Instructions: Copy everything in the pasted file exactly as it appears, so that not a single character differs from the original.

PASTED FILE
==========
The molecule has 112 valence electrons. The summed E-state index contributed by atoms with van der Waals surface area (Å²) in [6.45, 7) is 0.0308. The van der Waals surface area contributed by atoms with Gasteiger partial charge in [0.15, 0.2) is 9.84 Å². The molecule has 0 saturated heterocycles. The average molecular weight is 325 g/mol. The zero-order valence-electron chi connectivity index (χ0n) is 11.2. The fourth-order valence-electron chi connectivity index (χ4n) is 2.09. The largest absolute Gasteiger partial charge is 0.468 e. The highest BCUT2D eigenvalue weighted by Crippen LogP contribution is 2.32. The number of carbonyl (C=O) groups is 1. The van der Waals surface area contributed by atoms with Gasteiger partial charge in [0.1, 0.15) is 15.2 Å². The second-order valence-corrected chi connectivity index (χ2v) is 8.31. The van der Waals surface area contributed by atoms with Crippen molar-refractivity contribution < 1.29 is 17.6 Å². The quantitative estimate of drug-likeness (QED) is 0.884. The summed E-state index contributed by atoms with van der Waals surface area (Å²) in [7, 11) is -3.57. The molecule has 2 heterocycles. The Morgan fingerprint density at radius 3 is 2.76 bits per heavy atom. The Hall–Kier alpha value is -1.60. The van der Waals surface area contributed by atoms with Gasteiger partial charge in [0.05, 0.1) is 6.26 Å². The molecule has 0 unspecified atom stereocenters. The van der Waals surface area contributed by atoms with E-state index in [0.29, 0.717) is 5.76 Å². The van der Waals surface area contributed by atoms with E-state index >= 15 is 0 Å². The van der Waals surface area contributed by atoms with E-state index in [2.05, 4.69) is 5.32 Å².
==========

The molecule has 112 valence electrons. The summed E-state index contributed by atoms with van der Waals surface area (Å²) in [6.45, 7) is 0.0308. The van der Waals surface area contributed by atoms with Gasteiger partial charge in [0.15, 0.2) is 9.84 Å². The molecule has 0 saturated heterocycles. The average molecular weight is 325 g/mol. The zero-order valence-electron chi connectivity index (χ0n) is 11.2. The fourth-order valence-electron chi connectivity index (χ4n) is 2.09. The largest absolute Gasteiger partial charge is 0.468 e. The highest BCUT2D eigenvalue weighted by Crippen LogP contribution is 2.32. The number of carbonyl (C=O) groups is 1. The van der Waals surface area contributed by atoms with Gasteiger partial charge in [0.1, 0.15) is 15.2 Å². The second-order valence-corrected chi connectivity index (χ2v) is 8.31. The van der Waals surface area contributed by atoms with Crippen molar-refractivity contribution < 1.29 is 17.6 Å². The quantitative estimate of drug-likeness (QED) is 0.884. The summed E-state index contributed by atoms with van der Waals surface area (Å²) in [7, 11) is -3.57. The molecule has 2 heterocycles. The Morgan fingerprint density at radius 3 is 2.76 bits per heavy atom. The Hall–Kier alpha value is -1.60. The van der Waals surface area contributed by atoms with Gasteiger partial charge in [0.05, 0.1) is 6.26 Å². The molecule has 0 unspecified atom stereocenters. The van der Waals surface area contributed by atoms with E-state index in [0.29, 0.717) is 5.76 Å². The van der Waals surface area contributed by atoms with E-state index >= 15 is 0 Å². The van der Waals surface area contributed by atoms with E-state index in [2.05, 4.69) is 5.32 Å².